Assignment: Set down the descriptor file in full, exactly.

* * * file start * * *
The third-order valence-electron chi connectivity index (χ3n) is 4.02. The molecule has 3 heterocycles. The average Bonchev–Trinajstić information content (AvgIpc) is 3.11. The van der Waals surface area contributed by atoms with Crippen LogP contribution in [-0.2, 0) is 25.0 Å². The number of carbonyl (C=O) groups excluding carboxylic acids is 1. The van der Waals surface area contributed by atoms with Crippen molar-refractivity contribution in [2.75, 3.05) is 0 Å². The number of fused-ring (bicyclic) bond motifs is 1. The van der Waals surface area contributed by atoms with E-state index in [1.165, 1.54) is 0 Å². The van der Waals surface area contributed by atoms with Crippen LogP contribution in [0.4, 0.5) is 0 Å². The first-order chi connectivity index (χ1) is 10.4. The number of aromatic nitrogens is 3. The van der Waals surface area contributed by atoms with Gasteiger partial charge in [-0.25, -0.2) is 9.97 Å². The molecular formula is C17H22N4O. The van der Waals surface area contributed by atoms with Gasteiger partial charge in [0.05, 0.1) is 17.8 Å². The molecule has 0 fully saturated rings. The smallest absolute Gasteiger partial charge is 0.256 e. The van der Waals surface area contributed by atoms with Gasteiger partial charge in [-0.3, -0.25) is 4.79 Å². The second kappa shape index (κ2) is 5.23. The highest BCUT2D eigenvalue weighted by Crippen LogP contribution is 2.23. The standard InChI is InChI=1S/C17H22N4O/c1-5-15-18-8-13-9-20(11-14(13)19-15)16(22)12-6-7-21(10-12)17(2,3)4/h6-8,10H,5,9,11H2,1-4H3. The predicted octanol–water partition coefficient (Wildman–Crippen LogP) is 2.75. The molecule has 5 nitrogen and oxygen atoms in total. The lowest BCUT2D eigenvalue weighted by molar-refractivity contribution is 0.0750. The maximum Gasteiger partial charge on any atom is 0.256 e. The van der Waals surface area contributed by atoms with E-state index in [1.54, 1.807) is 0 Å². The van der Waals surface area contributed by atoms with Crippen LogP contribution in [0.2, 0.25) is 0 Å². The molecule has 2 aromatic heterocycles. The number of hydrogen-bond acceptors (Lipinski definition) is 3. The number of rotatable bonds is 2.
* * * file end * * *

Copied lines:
The third-order valence-electron chi connectivity index (χ3n) is 4.02. The molecule has 3 heterocycles. The average Bonchev–Trinajstić information content (AvgIpc) is 3.11. The van der Waals surface area contributed by atoms with Crippen LogP contribution in [-0.2, 0) is 25.0 Å². The number of carbonyl (C=O) groups excluding carboxylic acids is 1. The van der Waals surface area contributed by atoms with Crippen molar-refractivity contribution in [2.75, 3.05) is 0 Å². The number of fused-ring (bicyclic) bond motifs is 1. The van der Waals surface area contributed by atoms with E-state index in [1.165, 1.54) is 0 Å². The van der Waals surface area contributed by atoms with Crippen LogP contribution in [0.4, 0.5) is 0 Å². The first-order chi connectivity index (χ1) is 10.4. The number of aromatic nitrogens is 3. The van der Waals surface area contributed by atoms with Gasteiger partial charge in [-0.25, -0.2) is 9.97 Å². The molecular formula is C17H22N4O. The van der Waals surface area contributed by atoms with Gasteiger partial charge in [0.05, 0.1) is 17.8 Å². The molecule has 0 fully saturated rings. The smallest absolute Gasteiger partial charge is 0.256 e. The van der Waals surface area contributed by atoms with Gasteiger partial charge in [-0.3, -0.25) is 4.79 Å². The second kappa shape index (κ2) is 5.23. The highest BCUT2D eigenvalue weighted by Crippen LogP contribution is 2.23. The standard InChI is InChI=1S/C17H22N4O/c1-5-15-18-8-13-9-20(11-14(13)19-15)16(22)12-6-7-21(10-12)17(2,3)4/h6-8,10H,5,9,11H2,1-4H3. The predicted octanol–water partition coefficient (Wildman–Crippen LogP) is 2.75. The molecule has 5 nitrogen and oxygen atoms in total. The lowest BCUT2D eigenvalue weighted by molar-refractivity contribution is 0.0750. The maximum Gasteiger partial charge on any atom is 0.256 e. The van der Waals surface area contributed by atoms with E-state index in [1.54, 1.807) is 0 Å². The van der Waals surface area contributed by atoms with Crippen LogP contribution in [0.2, 0.25) is 0 Å². The molecule has 2 aromatic heterocycles. The number of hydrogen-bond acceptors (Lipinski definition) is 3. The number of rotatable bonds is 2.